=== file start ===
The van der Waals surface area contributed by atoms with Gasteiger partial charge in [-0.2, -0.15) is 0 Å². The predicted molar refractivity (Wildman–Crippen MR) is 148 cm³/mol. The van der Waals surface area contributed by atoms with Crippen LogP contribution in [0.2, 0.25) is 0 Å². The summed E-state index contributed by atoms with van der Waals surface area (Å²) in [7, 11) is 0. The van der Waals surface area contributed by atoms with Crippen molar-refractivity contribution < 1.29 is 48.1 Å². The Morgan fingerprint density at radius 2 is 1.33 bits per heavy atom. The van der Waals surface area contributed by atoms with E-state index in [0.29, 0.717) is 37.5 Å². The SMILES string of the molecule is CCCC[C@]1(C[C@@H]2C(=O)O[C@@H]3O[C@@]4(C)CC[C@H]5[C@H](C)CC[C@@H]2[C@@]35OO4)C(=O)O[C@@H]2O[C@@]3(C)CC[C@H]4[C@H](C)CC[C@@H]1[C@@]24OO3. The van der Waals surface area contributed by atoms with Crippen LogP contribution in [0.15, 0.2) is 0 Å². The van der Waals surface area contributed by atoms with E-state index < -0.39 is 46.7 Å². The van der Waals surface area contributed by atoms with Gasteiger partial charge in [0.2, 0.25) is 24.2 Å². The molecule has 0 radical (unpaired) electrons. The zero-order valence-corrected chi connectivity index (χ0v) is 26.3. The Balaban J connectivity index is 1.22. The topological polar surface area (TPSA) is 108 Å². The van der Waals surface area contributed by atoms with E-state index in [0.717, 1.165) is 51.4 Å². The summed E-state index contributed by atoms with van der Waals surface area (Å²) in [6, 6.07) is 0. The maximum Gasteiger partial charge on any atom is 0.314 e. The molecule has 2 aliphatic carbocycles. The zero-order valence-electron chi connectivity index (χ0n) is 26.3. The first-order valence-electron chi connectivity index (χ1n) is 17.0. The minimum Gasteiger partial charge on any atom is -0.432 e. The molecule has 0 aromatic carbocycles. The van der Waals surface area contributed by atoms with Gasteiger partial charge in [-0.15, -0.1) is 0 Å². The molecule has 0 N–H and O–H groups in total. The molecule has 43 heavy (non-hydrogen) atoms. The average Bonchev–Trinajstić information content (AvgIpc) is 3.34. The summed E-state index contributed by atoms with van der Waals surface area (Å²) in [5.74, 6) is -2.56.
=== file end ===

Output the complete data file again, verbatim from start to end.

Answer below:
The van der Waals surface area contributed by atoms with Gasteiger partial charge in [-0.2, -0.15) is 0 Å². The predicted molar refractivity (Wildman–Crippen MR) is 148 cm³/mol. The van der Waals surface area contributed by atoms with Crippen LogP contribution in [0.2, 0.25) is 0 Å². The summed E-state index contributed by atoms with van der Waals surface area (Å²) in [7, 11) is 0. The van der Waals surface area contributed by atoms with Crippen molar-refractivity contribution < 1.29 is 48.1 Å². The Morgan fingerprint density at radius 2 is 1.33 bits per heavy atom. The van der Waals surface area contributed by atoms with E-state index in [0.29, 0.717) is 37.5 Å². The SMILES string of the molecule is CCCC[C@]1(C[C@@H]2C(=O)O[C@@H]3O[C@@]4(C)CC[C@H]5[C@H](C)CC[C@@H]2[C@@]35OO4)C(=O)O[C@@H]2O[C@@]3(C)CC[C@H]4[C@H](C)CC[C@@H]1[C@@]24OO3. The van der Waals surface area contributed by atoms with Crippen LogP contribution in [0.15, 0.2) is 0 Å². The van der Waals surface area contributed by atoms with E-state index < -0.39 is 46.7 Å². The van der Waals surface area contributed by atoms with Gasteiger partial charge in [0.2, 0.25) is 24.2 Å². The molecule has 0 radical (unpaired) electrons. The zero-order valence-corrected chi connectivity index (χ0v) is 26.3. The Balaban J connectivity index is 1.22. The topological polar surface area (TPSA) is 108 Å². The van der Waals surface area contributed by atoms with E-state index in [0.717, 1.165) is 51.4 Å². The summed E-state index contributed by atoms with van der Waals surface area (Å²) in [6, 6.07) is 0. The maximum Gasteiger partial charge on any atom is 0.314 e. The molecule has 2 aliphatic carbocycles. The zero-order valence-electron chi connectivity index (χ0n) is 26.3. The first-order valence-electron chi connectivity index (χ1n) is 17.0. The minimum Gasteiger partial charge on any atom is -0.432 e. The molecule has 0 aromatic carbocycles. The van der Waals surface area contributed by atoms with Gasteiger partial charge in [-0.15, -0.1) is 0 Å². The molecule has 0 N–H and O–H groups in total. The molecule has 43 heavy (non-hydrogen) atoms. The average Bonchev–Trinajstić information content (AvgIpc) is 3.34. The summed E-state index contributed by atoms with van der Waals surface area (Å²) in [5.74, 6) is -2.56.